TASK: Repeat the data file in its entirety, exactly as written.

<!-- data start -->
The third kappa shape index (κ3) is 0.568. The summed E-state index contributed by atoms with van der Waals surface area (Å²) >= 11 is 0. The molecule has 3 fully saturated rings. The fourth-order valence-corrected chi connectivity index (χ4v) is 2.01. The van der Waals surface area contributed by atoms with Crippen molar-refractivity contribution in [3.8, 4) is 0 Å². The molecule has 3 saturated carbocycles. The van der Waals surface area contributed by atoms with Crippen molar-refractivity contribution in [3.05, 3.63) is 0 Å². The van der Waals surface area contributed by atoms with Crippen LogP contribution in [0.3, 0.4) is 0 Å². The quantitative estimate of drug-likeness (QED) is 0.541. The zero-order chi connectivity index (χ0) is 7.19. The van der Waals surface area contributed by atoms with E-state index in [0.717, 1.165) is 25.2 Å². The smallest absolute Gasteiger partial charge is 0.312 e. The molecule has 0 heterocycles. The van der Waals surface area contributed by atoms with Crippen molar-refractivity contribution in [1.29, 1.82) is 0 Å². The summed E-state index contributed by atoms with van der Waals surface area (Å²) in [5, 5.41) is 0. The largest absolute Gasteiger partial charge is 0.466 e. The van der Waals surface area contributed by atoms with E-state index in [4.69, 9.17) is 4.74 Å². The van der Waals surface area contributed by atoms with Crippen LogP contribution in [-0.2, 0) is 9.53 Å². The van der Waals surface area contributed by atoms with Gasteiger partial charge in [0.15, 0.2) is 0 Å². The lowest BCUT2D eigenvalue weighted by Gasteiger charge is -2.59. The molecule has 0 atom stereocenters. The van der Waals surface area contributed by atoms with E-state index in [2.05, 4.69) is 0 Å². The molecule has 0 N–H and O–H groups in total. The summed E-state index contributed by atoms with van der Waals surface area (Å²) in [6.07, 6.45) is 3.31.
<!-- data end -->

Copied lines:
The third kappa shape index (κ3) is 0.568. The summed E-state index contributed by atoms with van der Waals surface area (Å²) >= 11 is 0. The molecule has 3 fully saturated rings. The fourth-order valence-corrected chi connectivity index (χ4v) is 2.01. The van der Waals surface area contributed by atoms with Crippen molar-refractivity contribution in [3.8, 4) is 0 Å². The molecule has 3 saturated carbocycles. The van der Waals surface area contributed by atoms with Crippen molar-refractivity contribution in [3.05, 3.63) is 0 Å². The van der Waals surface area contributed by atoms with Crippen LogP contribution in [0.3, 0.4) is 0 Å². The quantitative estimate of drug-likeness (QED) is 0.541. The zero-order chi connectivity index (χ0) is 7.19. The van der Waals surface area contributed by atoms with E-state index in [0.717, 1.165) is 25.2 Å². The smallest absolute Gasteiger partial charge is 0.312 e. The molecule has 0 heterocycles. The van der Waals surface area contributed by atoms with Crippen molar-refractivity contribution in [1.29, 1.82) is 0 Å². The summed E-state index contributed by atoms with van der Waals surface area (Å²) in [5, 5.41) is 0. The largest absolute Gasteiger partial charge is 0.466 e. The van der Waals surface area contributed by atoms with E-state index in [4.69, 9.17) is 4.74 Å². The van der Waals surface area contributed by atoms with Crippen LogP contribution in [-0.2, 0) is 9.53 Å². The van der Waals surface area contributed by atoms with Gasteiger partial charge in [0.15, 0.2) is 0 Å². The lowest BCUT2D eigenvalue weighted by Gasteiger charge is -2.59. The molecule has 0 atom stereocenters. The van der Waals surface area contributed by atoms with E-state index in [2.05, 4.69) is 0 Å². The molecule has 0 N–H and O–H groups in total. The summed E-state index contributed by atoms with van der Waals surface area (Å²) in [6.07, 6.45) is 3.31.